OBJECTIVES: Angiopoietins modulate endothelial permeability via endothelial cell junctions. Angiopoietin-2 blocks the angiopoietin-1/Tie-2 interaction that stabilizes these junctions, and elevated plasma angiopoietin-2 levels are associated with vascular leakage. We hypothesized that plasma angiopoietin-1 and angiopoietin-2 levels are associated with indirect markers of increased vascular permeability, organ dysfunction, mortality, and plasma proinflammatory cytokine levels in human septic shock.

DESIGN: Multicenter observational cohort study derived from a randomized controlled trial (Vasopressin and Septic Shock Trial of vasopressin versus norepinephrine in septic shock).

SETTING: ICUs of hospitals in Canada, Australia, and the United States.

PATIENTS: Three hundred forty-one patients in the randomized, controlled Vasopressin and Septic Shock Trial trial of vasopressin versus norepinephrine in septic shock.


MEASUREMENT AND MAIN RESULTS: We measured plasma levels of angiopoietin-1 and angiopoietin-2 at study baseline and determined their association with percent fluid overload and acute organ dysfunction and generated a receiver operating characteristic curve for plasma angiopoietin-2 levels versus acute kidney injury. We also determined the association of angiopoietin-1 and angiopoietin-2 levels with hemodynamics, mortality, and plasma cytokine levels. Plasma angiopoietin-2 levels were directly associated with percent fluid overload at baseline (rs = 0.18; p = 0.0008) and at 6 hours (rs = 0.13; p = 0.023), but not at 24 hours (rs = 0.041; p = 0.46). Plasma angiopoietin-2 levels were associated with the development of hepatic (p < 0.0001) and coagulation (p < 0.0001) dysfunction and acute kidney injury (p < 0.0001). Receiver operating characteristic curve had an area under the curve of 0.73 for acute kidney injury. angiopoietin-2 levels were also inversely associated with days alive (r = -0.24; p = 0.010) and positively associated with increased 7-day (log-rank trend chi-square = 5.9; p = 0.015) and 28-day (log-rank chi square = 4.9; p = 0.027) mortality. A threshold of angiopoietin-2 levels above the first quartile (> 5,807 pg/mL) was observed to be associated with increased mortality risk, which aligns with prior studies. Plasma angiopoietin-2 levels were positively associated with plasma cytokine levels, including tumor necrosis factor-α and interleukin-6 at baseline (rs = 0.39; p < 0.0001 and rs = 0.51; p < 0.0001) and at 24 hours (rs = 0.29; p < 0.0001 and rs = 0.41; p < 0.0001).

CONCLUSIONS: Increased plasma angiopoietin-2 levels are associated with increased fluid overload, hepatic and coagulation dysfunction, acute kidney injury, mortality, and plasma cytokines in human septic shock. angiopoietin-2 activation may increase vascular leakage leading to increased fluid requirements, organ dysfunction, and death from septic shock.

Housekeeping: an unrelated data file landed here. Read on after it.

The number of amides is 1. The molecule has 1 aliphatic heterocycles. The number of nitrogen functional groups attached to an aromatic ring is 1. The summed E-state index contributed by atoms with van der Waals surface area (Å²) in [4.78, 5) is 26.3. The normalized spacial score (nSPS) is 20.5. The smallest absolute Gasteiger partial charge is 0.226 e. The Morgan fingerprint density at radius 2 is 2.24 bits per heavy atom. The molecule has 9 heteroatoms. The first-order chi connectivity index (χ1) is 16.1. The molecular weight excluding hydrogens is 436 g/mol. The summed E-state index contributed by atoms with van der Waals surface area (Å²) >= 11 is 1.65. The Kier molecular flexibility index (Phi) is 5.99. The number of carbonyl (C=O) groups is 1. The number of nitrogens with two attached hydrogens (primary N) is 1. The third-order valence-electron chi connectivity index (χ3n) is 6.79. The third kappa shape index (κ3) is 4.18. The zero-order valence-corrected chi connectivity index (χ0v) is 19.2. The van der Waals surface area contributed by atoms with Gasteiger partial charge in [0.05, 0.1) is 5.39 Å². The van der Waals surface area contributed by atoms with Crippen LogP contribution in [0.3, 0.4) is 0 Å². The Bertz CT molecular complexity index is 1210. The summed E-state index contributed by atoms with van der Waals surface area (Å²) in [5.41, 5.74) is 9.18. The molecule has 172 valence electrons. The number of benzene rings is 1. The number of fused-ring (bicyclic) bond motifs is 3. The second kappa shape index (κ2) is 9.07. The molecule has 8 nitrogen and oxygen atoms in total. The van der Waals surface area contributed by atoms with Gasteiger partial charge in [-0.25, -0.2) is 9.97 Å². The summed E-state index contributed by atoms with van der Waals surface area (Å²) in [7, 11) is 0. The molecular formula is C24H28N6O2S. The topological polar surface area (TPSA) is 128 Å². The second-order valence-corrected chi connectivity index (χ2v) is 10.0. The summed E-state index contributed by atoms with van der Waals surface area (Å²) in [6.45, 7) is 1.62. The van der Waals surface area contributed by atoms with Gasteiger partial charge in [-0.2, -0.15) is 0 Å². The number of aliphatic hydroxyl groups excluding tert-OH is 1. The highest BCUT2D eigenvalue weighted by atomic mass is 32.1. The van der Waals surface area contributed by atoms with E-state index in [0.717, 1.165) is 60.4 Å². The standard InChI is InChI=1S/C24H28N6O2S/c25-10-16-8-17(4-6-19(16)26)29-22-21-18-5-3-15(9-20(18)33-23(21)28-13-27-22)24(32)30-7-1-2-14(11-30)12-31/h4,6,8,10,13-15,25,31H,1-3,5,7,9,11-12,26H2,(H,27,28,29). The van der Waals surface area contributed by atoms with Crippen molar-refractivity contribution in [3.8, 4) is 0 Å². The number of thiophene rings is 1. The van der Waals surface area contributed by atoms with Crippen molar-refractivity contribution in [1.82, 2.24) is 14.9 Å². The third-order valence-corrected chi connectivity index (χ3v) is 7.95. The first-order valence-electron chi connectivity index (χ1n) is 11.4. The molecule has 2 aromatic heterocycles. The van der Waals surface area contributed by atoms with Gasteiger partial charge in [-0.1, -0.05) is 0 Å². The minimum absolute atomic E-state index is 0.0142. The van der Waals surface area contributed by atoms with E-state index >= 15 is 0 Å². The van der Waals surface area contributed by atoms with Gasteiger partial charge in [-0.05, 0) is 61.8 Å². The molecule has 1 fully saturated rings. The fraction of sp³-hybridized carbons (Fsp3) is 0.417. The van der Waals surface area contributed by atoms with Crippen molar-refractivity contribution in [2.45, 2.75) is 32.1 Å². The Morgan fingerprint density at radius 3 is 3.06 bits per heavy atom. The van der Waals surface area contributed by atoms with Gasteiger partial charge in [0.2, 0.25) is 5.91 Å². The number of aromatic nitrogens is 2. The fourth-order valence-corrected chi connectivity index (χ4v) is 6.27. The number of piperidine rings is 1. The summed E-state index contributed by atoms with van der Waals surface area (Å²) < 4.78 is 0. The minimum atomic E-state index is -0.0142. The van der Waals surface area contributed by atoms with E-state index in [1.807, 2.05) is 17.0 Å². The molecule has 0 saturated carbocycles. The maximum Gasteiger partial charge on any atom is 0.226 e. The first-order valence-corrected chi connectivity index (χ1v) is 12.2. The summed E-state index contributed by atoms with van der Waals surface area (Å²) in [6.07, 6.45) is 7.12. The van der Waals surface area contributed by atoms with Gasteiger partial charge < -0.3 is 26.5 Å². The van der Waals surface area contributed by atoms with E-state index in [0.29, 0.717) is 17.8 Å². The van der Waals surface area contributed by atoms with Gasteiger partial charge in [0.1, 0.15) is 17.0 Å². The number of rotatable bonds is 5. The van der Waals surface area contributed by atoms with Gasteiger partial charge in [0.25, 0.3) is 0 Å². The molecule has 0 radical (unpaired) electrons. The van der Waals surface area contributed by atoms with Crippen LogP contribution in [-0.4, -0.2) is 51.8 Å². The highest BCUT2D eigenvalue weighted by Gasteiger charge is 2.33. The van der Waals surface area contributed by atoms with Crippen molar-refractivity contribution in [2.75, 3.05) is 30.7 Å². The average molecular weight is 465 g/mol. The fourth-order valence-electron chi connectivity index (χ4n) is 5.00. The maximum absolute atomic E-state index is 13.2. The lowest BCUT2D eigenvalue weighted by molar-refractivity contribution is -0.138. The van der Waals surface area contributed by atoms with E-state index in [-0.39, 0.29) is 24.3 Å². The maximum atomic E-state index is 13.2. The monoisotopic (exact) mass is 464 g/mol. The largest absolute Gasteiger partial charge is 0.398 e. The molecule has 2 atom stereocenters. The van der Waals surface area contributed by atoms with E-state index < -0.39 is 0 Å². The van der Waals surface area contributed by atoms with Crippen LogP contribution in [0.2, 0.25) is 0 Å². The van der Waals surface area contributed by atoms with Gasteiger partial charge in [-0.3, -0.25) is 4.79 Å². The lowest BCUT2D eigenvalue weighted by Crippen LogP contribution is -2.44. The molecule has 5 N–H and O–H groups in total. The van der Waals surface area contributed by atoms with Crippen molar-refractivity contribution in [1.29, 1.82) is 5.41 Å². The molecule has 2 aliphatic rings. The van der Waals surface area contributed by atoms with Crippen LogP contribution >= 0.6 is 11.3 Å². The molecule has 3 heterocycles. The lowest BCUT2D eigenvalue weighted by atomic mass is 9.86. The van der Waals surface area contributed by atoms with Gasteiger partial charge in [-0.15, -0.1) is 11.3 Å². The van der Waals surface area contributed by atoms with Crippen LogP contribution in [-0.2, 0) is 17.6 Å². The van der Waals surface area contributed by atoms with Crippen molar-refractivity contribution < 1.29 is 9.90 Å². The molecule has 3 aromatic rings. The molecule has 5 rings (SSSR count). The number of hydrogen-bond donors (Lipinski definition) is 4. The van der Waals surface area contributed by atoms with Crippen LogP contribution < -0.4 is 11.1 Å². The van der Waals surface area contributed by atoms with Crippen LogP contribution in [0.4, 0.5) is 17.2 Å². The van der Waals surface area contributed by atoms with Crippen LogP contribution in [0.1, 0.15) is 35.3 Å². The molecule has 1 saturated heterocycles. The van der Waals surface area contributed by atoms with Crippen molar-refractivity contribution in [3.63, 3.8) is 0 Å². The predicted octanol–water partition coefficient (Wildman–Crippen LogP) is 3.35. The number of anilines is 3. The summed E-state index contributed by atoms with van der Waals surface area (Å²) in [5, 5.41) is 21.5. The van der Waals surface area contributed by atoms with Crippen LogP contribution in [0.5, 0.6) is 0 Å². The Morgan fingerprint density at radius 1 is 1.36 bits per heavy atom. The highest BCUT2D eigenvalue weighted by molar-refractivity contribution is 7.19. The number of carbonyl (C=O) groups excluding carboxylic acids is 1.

Pediatric Sepsis Biomarker Risk Model-II: Redefining the Pediatric Sepsis Biomarker Risk Model With Septic Shock Phenotype. (Patel)

Wong HR, et al. Pediatric Sepsis Biomarker Risk Model-II: Redefining the Pediatric Sepsis Biomarker Risk Model With Septic Shock Phenotype. Crit Care Med. 2016 Nov;44(11):2010-2017.

OBJECTIVE: The Pediatric Sepsis Biomarker Risk Model (PERSEVERE), a pediatric sepsis risk model, uses biomarkers to estimate baseline mortality risk for pediatric septic shock. It is unknown how PERSEVERE performs within distinct septic shock phenotypes. We tested PERSEVERE in children with septic shock and thrombocytopenia-associated multiple organ failure (TAMOF), and in those without new onset thrombocytopenia but with multiple organ failure (MOF).

DESIGN: PERSEVERE-based mortality risk was generated for each study subject (n = 660). A priori, we determined that if PERSEVERE did not perform well in both the TAMOF and the MOF cohorts, we would revise PERSEVERE to incorporate admission platelet counts.

SETTING: Multiple PICUs in the United States.

INTERVENTIONS: Standard care.

MEASUREMENTS AND MAIN RESULTS: PERSEVERE performed well in the TAMOF cohort (areas under the receiver operating characteristic curves [AUC], 0.84 [95% CI, 0.77-0.90]), but less well in the MOF cohort (AUC, 0.71 [0.61-0.80]). PERSEVERE was revised using 424 subjects previously reported in the derivation phase. PERSEVERE-II had an AUC of 0.89 (0.85-0.93) and performed equally well across TAMOF and MOF cohorts. PERSEVERE-II performed well when tested in 236 newly enrolled subjects. Sample size calculations for a clinical trial testing the efficacy of plasma exchange for children with septic shock and TAMOF indicated PERSEVERE-II-based stratification could substantially reduce the number of patients necessary, when compared with no stratification.

CONCLUSIONS: Testing PERSEVERE in the context of septic shock phenotypes prompted a revision incorporating platelet count. PERSEVERE-II performs well upon testing, independent of TAMOF or MOF status. PERSEVERE-II could potentially serve as a prognostic enrichment tool.